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Home > Newsletters > April 2009 > Recent Research

Points - Recent Research

Moxibustion for Menopausal Hot Flashes

Local Increase in Trapezius Muscle Oxygenation During and After Acupuncture

Apoptotic Effects of Tian-Long Compound on Endometrial Adenocarcinoma Cells in Vitro

Moxibustion for Menopausal Hot Flashes

Park JE, et al. From the Department of Medical Research, Korea Institute of Oriental Medicine, Daejeon, South Korea; and Department of Physical Medicine & Rehabilitation, School of Medicine, University of North Carolina, Chapel Hill, NC.

OBJECTIVE: A hot flash is a general postmenopausal symptom experienced by approximately 75% of climacteric women. Women often turn to complementary and alternative medicines to relieve hot flashes. Moxibustion is one such medication. The aim of this study was to evaluate the effect of moxibustion on hot flashes in perimenopausal and postmenopausal women. METHODS:: Fifty-one participants were randomly assigned into three groups, namely, moxibustion 1, moxibustion 2, and waiting list (control). The moxibustion groups received 14 sessions of moxibustion treatment for 4 weeks at acupuncture points. Our protocol was supported by evidence from clinical experts (Moxa 1) or published literature (Moxa 2), and we followed all participants for an additional 2 weeks after the end of the study. Our primary outcome measures were frequency and severity of hot flashes. Secondary outcome parameters included quality of life (Menopausal-Specific Quality of Life Scale) and Menopause Rating Scale. RESULTS: Fifty-one women participated in our study. By week 4, the difference in severity and frequency of hot flashes had become statistically significant between the treatment groups and the control participants. In addition, there was a statistically significant difference in Menopausal-Specific Quality of Life Scale scores between treatment group 2 and the other groups. CONCLUSIONS: Our results suggest that moxibustion reduces both the frequency and severity of menopausal hot flashes as compared with those in control participants. We would recommend further studies with larger samples and possibly including placebo controls.

Menopause. 2009 Mar 13.

Source: PubMed


Local Increase in Trapezius Muscle Oxygenation During and After Acupuncture

Ohkubo M, Hamaoka T, Niwayama M, Murase N, Osada T, Kime R, Kurosawa Y, Sakamoto A, Katsumura T.

ABSTRACT: This study aimed to compare the trapezius muscle blood volume and oxygenation in the stimulation region and in a distant region in the same muscle during acupuncture stimulation (AS). We hypothesized that AS provokes a localized increase in muscle blood volume and oxygenation in the stimulation region. Two sets of near-infrared spectrometer (NIRS) probes, with 40-mm light-source detector spacing, were placed on the right trapezius muscle, with a 50-mm distance between the probes. Changes in muscle oxygenation (oxy-Hb) and blood volume (t-Hb) in stimulation and distant regions (50 mm away from the stimulation point) were measured using NIRS in 9 and 10 healthy acupuncture-experienced subjects for the experiment as the AS group and as the control group (no AS), respectively. Measurements began with a 3-min rest period, followed by "Jakutaku" (AS) for 2 min, and recovery after stimulation. There was a significant increase in oxy-Hb (60.7 muM at maximum) and t-Hb (48.1 muM at maximum) in the stimulation region as compared to the distant region. In the stimulation region, a significant increase in oxy-Hb and t-Hb compared with the pre-stimulation level was first noted at 58.5 s and 13.5 s, respectively, after the onset of stimulation. In conclusion, oxygenation and blood volume increased, indicating elevated blood flow to the small vessels, not in the distant region used in this study, but in the stimulation region of the trapezius muscle during and after a 2-min AS.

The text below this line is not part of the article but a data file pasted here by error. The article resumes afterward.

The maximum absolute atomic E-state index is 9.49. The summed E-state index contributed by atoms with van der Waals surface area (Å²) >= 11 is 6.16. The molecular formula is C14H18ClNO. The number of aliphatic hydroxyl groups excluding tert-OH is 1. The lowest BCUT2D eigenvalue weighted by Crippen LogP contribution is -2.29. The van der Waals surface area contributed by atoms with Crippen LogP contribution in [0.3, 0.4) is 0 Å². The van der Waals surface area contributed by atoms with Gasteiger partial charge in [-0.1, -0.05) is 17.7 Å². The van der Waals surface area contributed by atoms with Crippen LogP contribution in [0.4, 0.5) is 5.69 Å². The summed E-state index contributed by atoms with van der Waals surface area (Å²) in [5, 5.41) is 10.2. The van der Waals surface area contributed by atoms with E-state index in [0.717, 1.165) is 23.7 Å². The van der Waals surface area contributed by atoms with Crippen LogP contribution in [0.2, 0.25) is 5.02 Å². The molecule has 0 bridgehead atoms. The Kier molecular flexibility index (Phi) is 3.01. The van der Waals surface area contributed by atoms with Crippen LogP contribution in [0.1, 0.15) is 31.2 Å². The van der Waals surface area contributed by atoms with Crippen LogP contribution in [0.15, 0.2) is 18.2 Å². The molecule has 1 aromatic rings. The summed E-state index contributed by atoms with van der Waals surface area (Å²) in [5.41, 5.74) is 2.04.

Dyn Med. 2009 Mar 16;8(1):2.

Source: PubMed


Apoptotic Effects of Tian-Long Compound on Endometrial Adenocarcinoma Cells in Vitro

Li ZL, et al. Department of Anatomy and Cell Biology, Osaka Medical College, 2-7 Daigaku-machi, Takatsuki, Osaka, 569-8686, Japan.

The Tian-Long (TL) compound is a water-soluble extract of six Chinese medicinal herbs. To explore its antitumor properties and the mechanism for activity in gynecological malignancies, the present studies were carried out using Ishikawa cells derived from uterine endometrial adenocarcinoma. Morphologically, cell death and decrease in the number of viable cells were observed in the presence of the TL compound. The proliferation of Ishikawa cells was significantly suppressed in a time- and dose-dependent manner, as indicated by both the WST-1 and the BrdU incorporation assay. Results from both the WST-1 and the BrdU incorporation assay demonstrated that the compound could inhibit the cell proliferation despite the presence of 17beta-estradiol in the medium. It is generally noted that the disturbance in mitochondrial function and DNA synthesis during cell proliferation can result in apoptosis. Being consistent with this notion, redistribution of the plasma membrane phosphatidylserine was identified with fluoromicroscopy and flow cytometry. Analysis of the fluorescent patterns of JC-1 staining revealed depolarization of the mitochondrial membrane in the exposed cells. Moreover, the amount of Bcl-2 enhanced in the presence of 17beta-estradiol was repressed by the compound. The present results indicate that the ingredients of TL compound are very promising for use in the treatment of endometrial adenocarcinoma. Further studies are necessary to elucidate the therapeutic mechanisms in its antitumor activity.

Med Mol Morphol. 2009 Mar;42(1):32-9.

Source: PubMed


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